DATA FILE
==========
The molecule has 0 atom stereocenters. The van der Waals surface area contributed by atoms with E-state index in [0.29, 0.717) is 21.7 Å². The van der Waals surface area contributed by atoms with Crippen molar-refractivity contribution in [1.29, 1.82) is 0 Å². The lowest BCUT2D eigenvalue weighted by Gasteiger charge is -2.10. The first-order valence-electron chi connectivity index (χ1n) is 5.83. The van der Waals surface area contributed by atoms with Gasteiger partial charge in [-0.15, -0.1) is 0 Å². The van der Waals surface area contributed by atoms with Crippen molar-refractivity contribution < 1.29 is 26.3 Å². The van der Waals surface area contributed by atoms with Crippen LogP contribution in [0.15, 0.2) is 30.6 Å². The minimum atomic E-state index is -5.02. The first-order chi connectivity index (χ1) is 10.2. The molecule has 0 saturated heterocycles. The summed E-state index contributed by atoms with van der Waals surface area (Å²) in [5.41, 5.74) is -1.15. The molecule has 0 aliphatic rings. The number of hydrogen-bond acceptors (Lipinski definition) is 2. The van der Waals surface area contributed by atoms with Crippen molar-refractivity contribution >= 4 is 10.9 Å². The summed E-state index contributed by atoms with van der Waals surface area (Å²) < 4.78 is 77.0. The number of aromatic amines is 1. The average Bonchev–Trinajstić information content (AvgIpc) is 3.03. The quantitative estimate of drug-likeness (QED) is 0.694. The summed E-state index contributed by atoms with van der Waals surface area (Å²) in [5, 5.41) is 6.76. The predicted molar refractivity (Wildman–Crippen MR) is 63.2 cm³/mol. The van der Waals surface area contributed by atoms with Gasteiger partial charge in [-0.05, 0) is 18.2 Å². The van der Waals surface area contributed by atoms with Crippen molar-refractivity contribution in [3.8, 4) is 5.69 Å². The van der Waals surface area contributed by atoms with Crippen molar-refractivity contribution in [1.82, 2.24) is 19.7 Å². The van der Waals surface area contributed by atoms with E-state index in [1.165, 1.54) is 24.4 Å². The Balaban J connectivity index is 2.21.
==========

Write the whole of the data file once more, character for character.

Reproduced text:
The molecule has 0 atom stereocenters. The van der Waals surface area contributed by atoms with E-state index in [0.29, 0.717) is 21.7 Å². The van der Waals surface area contributed by atoms with Crippen molar-refractivity contribution in [1.29, 1.82) is 0 Å². The lowest BCUT2D eigenvalue weighted by Gasteiger charge is -2.10. The first-order valence-electron chi connectivity index (χ1n) is 5.83. The van der Waals surface area contributed by atoms with Gasteiger partial charge in [-0.15, -0.1) is 0 Å². The van der Waals surface area contributed by atoms with Crippen molar-refractivity contribution < 1.29 is 26.3 Å². The van der Waals surface area contributed by atoms with Crippen LogP contribution in [0.15, 0.2) is 30.6 Å². The minimum atomic E-state index is -5.02. The first-order chi connectivity index (χ1) is 10.2. The molecule has 0 saturated heterocycles. The summed E-state index contributed by atoms with van der Waals surface area (Å²) in [5.41, 5.74) is -1.15. The molecule has 0 aliphatic rings. The number of hydrogen-bond acceptors (Lipinski definition) is 2. The van der Waals surface area contributed by atoms with Crippen molar-refractivity contribution >= 4 is 10.9 Å². The summed E-state index contributed by atoms with van der Waals surface area (Å²) < 4.78 is 77.0. The number of aromatic amines is 1. The average Bonchev–Trinajstić information content (AvgIpc) is 3.03. The quantitative estimate of drug-likeness (QED) is 0.694. The summed E-state index contributed by atoms with van der Waals surface area (Å²) in [5, 5.41) is 6.76. The predicted molar refractivity (Wildman–Crippen MR) is 63.2 cm³/mol. The van der Waals surface area contributed by atoms with Gasteiger partial charge in [-0.05, 0) is 18.2 Å². The van der Waals surface area contributed by atoms with Crippen molar-refractivity contribution in [3.8, 4) is 5.69 Å². The van der Waals surface area contributed by atoms with Crippen molar-refractivity contribution in [1.82, 2.24) is 19.7 Å². The van der Waals surface area contributed by atoms with E-state index in [1.165, 1.54) is 24.4 Å². The Balaban J connectivity index is 2.21.